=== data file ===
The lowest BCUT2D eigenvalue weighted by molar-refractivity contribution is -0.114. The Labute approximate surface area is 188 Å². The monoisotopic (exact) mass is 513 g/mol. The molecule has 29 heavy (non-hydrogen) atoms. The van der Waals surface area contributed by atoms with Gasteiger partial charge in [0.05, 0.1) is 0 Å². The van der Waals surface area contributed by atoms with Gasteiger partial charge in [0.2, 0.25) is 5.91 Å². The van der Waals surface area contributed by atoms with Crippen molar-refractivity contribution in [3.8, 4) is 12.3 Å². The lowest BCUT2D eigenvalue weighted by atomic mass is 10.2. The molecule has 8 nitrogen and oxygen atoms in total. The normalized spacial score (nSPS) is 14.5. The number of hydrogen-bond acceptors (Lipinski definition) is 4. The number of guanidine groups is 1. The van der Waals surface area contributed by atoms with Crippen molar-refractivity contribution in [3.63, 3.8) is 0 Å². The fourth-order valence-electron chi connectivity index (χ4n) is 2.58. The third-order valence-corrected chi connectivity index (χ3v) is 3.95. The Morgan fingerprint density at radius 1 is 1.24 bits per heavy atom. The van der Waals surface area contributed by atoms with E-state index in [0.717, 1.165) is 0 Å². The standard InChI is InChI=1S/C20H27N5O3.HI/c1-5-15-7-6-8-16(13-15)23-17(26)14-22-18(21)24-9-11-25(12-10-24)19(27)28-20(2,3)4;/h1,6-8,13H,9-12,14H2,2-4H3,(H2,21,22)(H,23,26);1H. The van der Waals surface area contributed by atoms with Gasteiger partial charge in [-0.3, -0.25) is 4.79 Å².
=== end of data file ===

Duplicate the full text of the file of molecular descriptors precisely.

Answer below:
The lowest BCUT2D eigenvalue weighted by molar-refractivity contribution is -0.114. The Labute approximate surface area is 188 Å². The monoisotopic (exact) mass is 513 g/mol. The molecule has 29 heavy (non-hydrogen) atoms. The van der Waals surface area contributed by atoms with Gasteiger partial charge in [0.05, 0.1) is 0 Å². The van der Waals surface area contributed by atoms with Gasteiger partial charge in [0.2, 0.25) is 5.91 Å². The van der Waals surface area contributed by atoms with Crippen molar-refractivity contribution in [3.8, 4) is 12.3 Å². The lowest BCUT2D eigenvalue weighted by atomic mass is 10.2. The molecule has 8 nitrogen and oxygen atoms in total. The normalized spacial score (nSPS) is 14.5. The number of hydrogen-bond acceptors (Lipinski definition) is 4. The number of guanidine groups is 1. The van der Waals surface area contributed by atoms with Crippen molar-refractivity contribution in [3.63, 3.8) is 0 Å². The fourth-order valence-electron chi connectivity index (χ4n) is 2.58. The third-order valence-corrected chi connectivity index (χ3v) is 3.95. The Morgan fingerprint density at radius 1 is 1.24 bits per heavy atom. The van der Waals surface area contributed by atoms with E-state index in [0.717, 1.165) is 0 Å². The standard InChI is InChI=1S/C20H27N5O3.HI/c1-5-15-7-6-8-16(13-15)23-17(26)14-22-18(21)24-9-11-25(12-10-24)19(27)28-20(2,3)4;/h1,6-8,13H,9-12,14H2,2-4H3,(H2,21,22)(H,23,26);1H. The van der Waals surface area contributed by atoms with Gasteiger partial charge in [-0.3, -0.25) is 4.79 Å².